Is Twitter losing the right?
If you've been using Twitter over the past week or so -- especially if you're in the UK -- you may have noticed the hashtag #Twexit trending.
This is being used to signal users' intention to abandon Twitter and decamp to upstart rival Parler. So what’s going on here and why?
Parler -- which brands itself as the 'free speech social network' -- has been around since 2018 but only had around 100,000 users up to May last year. It then saw a surge in sign ups from Saudia Arabia following alleged censorship by Twitter of accounts favorable to the Saudi regime.
The latest #Twexit phenomenon has seen a surge in UK users on Parler with around 200,000 new UK accounts registered last weekend. This seems to be driven by Twitter's censoring of accounts, we know about the site's well publicized spat with Donald Trump but the latest wave seems to have been triggered by its banning of controversial commentator Katie Hopkins. Most of those setting up shop on Parler are conservative leaning with several UK government ministers and other Conservative MPs having set up accounts in recent days.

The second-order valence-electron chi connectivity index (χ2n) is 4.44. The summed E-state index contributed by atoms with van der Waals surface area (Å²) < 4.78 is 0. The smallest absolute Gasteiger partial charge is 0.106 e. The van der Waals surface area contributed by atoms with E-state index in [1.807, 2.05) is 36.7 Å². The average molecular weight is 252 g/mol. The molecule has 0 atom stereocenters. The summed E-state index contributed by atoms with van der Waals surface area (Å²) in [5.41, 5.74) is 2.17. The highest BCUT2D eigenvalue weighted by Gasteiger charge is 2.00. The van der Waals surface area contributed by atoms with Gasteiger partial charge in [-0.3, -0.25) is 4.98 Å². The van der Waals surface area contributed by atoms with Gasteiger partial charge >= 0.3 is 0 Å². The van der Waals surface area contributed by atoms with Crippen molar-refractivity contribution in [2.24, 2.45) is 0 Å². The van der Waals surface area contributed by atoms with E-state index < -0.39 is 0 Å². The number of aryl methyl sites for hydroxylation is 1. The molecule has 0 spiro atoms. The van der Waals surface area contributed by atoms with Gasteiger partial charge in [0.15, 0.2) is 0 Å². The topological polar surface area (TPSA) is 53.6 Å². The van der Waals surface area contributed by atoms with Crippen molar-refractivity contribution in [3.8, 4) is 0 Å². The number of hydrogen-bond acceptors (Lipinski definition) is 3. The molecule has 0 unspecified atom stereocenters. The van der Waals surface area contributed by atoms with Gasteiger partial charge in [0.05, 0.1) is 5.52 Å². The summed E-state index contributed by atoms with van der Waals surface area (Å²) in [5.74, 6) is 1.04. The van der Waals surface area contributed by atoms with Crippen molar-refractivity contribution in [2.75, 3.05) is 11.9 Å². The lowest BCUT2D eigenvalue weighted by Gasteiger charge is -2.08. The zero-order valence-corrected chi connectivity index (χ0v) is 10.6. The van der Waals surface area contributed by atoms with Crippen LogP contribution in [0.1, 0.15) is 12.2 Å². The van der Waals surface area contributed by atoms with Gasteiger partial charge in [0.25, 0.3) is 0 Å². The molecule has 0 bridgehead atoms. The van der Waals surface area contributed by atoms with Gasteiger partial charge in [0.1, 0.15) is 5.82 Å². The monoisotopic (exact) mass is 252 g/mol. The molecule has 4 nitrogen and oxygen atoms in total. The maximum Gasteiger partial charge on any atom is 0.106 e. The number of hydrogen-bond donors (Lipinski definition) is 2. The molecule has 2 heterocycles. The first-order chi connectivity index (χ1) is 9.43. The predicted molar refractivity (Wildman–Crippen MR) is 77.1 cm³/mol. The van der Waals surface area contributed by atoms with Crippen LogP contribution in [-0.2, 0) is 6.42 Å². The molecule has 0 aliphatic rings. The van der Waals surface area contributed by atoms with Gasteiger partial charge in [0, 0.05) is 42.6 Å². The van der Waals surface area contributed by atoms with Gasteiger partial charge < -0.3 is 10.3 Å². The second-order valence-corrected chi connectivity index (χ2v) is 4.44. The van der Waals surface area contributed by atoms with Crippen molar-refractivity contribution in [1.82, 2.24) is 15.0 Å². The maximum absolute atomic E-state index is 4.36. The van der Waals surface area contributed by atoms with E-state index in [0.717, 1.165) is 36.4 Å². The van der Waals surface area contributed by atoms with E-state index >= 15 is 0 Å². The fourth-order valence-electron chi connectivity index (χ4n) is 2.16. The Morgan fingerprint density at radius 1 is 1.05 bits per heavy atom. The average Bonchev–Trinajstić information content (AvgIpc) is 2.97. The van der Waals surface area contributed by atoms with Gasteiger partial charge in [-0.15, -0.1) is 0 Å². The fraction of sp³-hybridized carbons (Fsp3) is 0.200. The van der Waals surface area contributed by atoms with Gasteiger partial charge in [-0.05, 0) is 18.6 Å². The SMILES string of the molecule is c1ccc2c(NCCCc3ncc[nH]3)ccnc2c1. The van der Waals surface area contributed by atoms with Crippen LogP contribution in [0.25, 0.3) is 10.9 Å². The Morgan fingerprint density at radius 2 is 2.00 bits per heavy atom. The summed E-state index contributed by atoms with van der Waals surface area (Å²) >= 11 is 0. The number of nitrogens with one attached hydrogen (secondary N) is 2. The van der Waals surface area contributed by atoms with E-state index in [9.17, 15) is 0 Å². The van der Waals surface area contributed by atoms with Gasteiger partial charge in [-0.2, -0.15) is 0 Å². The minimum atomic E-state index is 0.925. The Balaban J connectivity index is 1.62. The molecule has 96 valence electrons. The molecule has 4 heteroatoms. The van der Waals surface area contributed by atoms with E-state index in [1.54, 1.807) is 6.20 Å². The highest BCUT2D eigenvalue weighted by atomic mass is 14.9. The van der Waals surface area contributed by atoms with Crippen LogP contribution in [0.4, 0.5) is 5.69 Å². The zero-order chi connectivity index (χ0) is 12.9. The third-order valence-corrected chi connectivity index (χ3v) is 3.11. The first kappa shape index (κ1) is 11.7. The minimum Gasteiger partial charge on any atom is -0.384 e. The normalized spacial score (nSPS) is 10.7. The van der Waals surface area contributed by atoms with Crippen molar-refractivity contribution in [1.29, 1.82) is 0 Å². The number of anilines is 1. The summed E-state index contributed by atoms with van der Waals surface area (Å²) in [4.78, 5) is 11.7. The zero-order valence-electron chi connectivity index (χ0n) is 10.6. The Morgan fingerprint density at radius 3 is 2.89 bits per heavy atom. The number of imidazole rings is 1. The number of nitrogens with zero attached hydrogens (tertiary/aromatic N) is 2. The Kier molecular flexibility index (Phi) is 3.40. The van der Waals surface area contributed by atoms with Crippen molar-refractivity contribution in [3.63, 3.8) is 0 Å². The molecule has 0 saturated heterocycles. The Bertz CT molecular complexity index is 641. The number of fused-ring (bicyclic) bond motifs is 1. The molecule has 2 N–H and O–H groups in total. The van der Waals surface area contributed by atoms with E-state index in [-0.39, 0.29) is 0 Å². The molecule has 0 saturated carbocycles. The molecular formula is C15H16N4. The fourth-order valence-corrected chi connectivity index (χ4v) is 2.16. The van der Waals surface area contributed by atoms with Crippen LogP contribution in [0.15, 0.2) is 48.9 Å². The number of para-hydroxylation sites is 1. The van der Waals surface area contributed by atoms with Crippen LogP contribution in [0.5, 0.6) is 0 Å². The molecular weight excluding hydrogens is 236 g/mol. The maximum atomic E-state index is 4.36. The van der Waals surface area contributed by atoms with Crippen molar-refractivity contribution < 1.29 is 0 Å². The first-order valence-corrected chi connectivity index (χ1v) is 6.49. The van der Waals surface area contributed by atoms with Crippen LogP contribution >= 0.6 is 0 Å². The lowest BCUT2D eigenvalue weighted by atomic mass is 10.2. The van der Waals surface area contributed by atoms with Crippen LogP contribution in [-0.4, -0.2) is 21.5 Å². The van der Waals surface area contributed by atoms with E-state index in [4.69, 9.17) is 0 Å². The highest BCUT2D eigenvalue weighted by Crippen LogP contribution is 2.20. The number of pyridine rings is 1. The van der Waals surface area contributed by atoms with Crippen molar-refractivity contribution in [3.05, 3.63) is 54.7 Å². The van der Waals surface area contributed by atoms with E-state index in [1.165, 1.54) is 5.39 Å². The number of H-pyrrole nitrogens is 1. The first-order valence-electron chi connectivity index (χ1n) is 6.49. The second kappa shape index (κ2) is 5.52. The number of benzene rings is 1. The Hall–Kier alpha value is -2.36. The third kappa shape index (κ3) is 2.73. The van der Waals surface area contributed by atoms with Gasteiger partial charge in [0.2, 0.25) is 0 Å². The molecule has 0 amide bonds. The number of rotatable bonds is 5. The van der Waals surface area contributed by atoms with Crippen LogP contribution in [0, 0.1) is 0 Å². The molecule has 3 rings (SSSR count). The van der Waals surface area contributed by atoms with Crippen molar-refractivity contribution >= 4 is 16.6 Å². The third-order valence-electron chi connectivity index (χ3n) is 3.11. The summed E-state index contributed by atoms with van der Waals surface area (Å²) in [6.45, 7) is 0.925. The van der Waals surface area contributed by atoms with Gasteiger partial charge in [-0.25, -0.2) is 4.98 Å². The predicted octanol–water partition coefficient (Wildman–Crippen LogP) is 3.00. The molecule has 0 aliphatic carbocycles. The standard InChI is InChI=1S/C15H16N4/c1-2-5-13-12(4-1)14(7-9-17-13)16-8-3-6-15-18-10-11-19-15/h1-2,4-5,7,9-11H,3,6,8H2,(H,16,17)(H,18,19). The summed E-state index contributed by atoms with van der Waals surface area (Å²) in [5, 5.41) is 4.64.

Clearly Parler's free speech approach is appealing to those joining the Twexodus. Though it is worth pointing our that there's a sting in the user agreement for the unwary -- by signing up for an account you promise to indemnify the site for any legal action it may face as a result of something you post.
You may be thinking at this point, what's the problem? If people with right-wing views want their own social network good luck to them. The worry is that we're seeing a Balkanization of social media, an area where it's already far too easy to exist in a bubble of material that supports your own world view.
Of course we already know that Twitter is a poor reflection of the real world -- recent election results prove that -- and to be fair there is, so far, little evidence of the Twexiters actually deleting their Twitter accounts with most choosing to maintain a foot in both camps.
But it will be a sad day if the two sides of the political spectrum end up bunkered on completely separate social networks with no chance of ever seeing dissenting views at all.